Hidden Bodies: A Novel by Caroline KepnesHidden Bodies: A Novel by Caroline Kepnes

Hidden Bodies: A Novel

byCaroline Kepnes

Hardcover | February 23, 2016

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“There’s something deeply insidious about the storytelling of Caroline Kepnes. As satire of a self-absorbed society, Kepnes hits the mark, cuts deep, and twists the knife.” —Entertainment Weekly

“Obsessed.” —Jessica Knoll, New York Times bestselling author of Luckiest Girl Alive

“Delicious and insane...The plot may be twisty and scintillating, but its Kepnes' wit and style that keep you coming back.” —Lena Dunham

Hypnotic and scary.” —Stephen King

In the compulsively readable follow-up to her widely acclaimed debut novel, You, Caroline Kepnes weaves a tale that Booklist calls “the love child of Holden Caulfield and Patrick Bateman.”

Hidden Bodies marks the return of a voice that Stephen King described as original and hypnotic, and through the divisive and charmingly sociopathic character of Joe Goldberg, Kepnes satirizes and dissects our culture, blending suspense with scathing wit.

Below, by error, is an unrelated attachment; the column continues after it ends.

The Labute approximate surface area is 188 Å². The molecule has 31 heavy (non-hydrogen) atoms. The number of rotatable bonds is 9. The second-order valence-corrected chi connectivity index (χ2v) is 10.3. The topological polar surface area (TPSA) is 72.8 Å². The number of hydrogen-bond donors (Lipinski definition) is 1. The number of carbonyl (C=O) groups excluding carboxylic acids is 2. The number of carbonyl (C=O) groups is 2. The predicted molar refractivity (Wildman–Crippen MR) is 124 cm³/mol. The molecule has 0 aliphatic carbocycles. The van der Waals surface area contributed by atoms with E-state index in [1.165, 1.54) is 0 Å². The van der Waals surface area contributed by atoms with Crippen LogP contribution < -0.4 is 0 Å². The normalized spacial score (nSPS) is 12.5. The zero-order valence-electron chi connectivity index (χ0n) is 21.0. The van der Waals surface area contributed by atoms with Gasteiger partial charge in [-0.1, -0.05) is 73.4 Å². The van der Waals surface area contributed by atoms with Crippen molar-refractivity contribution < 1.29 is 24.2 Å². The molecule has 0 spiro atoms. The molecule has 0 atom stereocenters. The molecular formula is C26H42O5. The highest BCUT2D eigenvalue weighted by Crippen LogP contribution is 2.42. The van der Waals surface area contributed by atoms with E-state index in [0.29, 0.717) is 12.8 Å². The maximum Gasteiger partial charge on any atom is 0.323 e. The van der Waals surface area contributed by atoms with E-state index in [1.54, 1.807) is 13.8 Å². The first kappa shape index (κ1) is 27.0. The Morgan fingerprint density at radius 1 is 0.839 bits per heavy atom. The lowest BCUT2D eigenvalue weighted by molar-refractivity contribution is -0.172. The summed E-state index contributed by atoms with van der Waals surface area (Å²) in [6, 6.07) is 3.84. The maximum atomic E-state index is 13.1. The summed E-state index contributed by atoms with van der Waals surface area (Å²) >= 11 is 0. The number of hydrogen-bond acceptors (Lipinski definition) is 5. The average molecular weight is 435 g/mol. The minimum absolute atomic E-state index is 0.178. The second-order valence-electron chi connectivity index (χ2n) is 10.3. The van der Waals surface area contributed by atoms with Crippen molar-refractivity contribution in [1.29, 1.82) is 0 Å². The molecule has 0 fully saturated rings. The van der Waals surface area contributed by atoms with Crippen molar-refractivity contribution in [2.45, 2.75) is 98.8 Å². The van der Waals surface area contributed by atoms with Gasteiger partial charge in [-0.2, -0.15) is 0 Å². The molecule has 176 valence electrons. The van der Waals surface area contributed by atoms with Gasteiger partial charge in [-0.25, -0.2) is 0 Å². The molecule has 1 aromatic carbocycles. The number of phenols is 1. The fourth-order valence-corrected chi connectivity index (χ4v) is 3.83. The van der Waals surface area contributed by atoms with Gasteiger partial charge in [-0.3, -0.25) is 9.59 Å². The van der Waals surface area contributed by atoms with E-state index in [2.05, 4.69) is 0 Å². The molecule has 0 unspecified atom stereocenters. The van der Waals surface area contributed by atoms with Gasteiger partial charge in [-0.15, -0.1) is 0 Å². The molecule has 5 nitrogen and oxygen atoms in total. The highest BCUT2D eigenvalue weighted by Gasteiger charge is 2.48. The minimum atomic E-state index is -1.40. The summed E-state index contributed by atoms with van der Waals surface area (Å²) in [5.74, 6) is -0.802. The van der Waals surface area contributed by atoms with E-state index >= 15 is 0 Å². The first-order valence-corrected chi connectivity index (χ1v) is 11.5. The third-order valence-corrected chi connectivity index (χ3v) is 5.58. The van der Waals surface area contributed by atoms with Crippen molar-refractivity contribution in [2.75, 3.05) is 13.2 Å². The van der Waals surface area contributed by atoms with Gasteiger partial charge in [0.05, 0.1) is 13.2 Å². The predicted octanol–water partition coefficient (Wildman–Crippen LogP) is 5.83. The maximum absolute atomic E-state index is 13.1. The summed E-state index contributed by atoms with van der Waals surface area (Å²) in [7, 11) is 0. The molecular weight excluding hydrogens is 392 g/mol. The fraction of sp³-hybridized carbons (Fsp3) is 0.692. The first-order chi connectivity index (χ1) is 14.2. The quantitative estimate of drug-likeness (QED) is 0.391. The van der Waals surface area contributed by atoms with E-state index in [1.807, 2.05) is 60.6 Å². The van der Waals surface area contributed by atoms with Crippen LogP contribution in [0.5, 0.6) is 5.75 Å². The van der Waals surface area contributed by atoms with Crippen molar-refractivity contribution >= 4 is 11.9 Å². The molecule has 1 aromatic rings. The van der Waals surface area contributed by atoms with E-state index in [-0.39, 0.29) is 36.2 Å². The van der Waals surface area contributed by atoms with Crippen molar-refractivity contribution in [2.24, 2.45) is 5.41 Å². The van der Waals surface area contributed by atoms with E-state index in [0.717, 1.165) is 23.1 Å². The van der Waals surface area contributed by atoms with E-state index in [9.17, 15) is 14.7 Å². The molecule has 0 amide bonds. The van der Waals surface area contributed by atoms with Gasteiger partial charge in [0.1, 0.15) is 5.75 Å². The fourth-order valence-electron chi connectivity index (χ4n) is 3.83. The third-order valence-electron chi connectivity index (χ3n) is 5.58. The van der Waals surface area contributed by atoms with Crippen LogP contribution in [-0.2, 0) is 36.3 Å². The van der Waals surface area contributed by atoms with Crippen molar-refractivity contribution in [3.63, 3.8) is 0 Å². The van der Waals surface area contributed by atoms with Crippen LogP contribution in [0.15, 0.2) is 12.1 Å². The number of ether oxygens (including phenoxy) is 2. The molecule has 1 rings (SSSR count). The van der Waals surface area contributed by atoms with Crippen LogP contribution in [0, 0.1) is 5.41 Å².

Joe Goldberg is no stranger to hiding bodies. In the past ten years, this thirty-something has buried four of them, collateral damage in his quest for love. Now he’s heading west to Los Angeles, the city of second chances, determined to put his past behind him.

In Hollywood, Joe blends in effortlessly with the other young upstarts. He eats guac, works in a bookstore, and flirts with a journalist neighbor. But while others seem fixated on their own reflections, Joe can’t stop looking over his shoulder. The problem with hidden bodies is that they don’t always stay that way. They re-emerge, like dark thoughts, multiplying and threatening to destroy what Joe wants most: truelove. And when he finds it in a darkened room in Soho House, he’s more desperate than ever to keep his secrets buried. He doesn’t want to hurt his new girlfriend—he wants to be with her forever. But if she ever finds out what he’s done, he may not have a choice...
Title:Hidden Bodies: A NovelFormat:HardcoverDimensions:448 pages, 9 × 6 × 1.2 inPublished:February 23, 2016Publisher:Atria/Emily Bestler BooksLanguage:English

The following ISBNs are associated with this title:

ISBN - 10:1476785627

ISBN - 13:9781476785622

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Rated 4 out of 5 by from Good book! I will be honest and say it is not as good as You, but still a good read. The story is a bit drawn out but overall it is worth the read.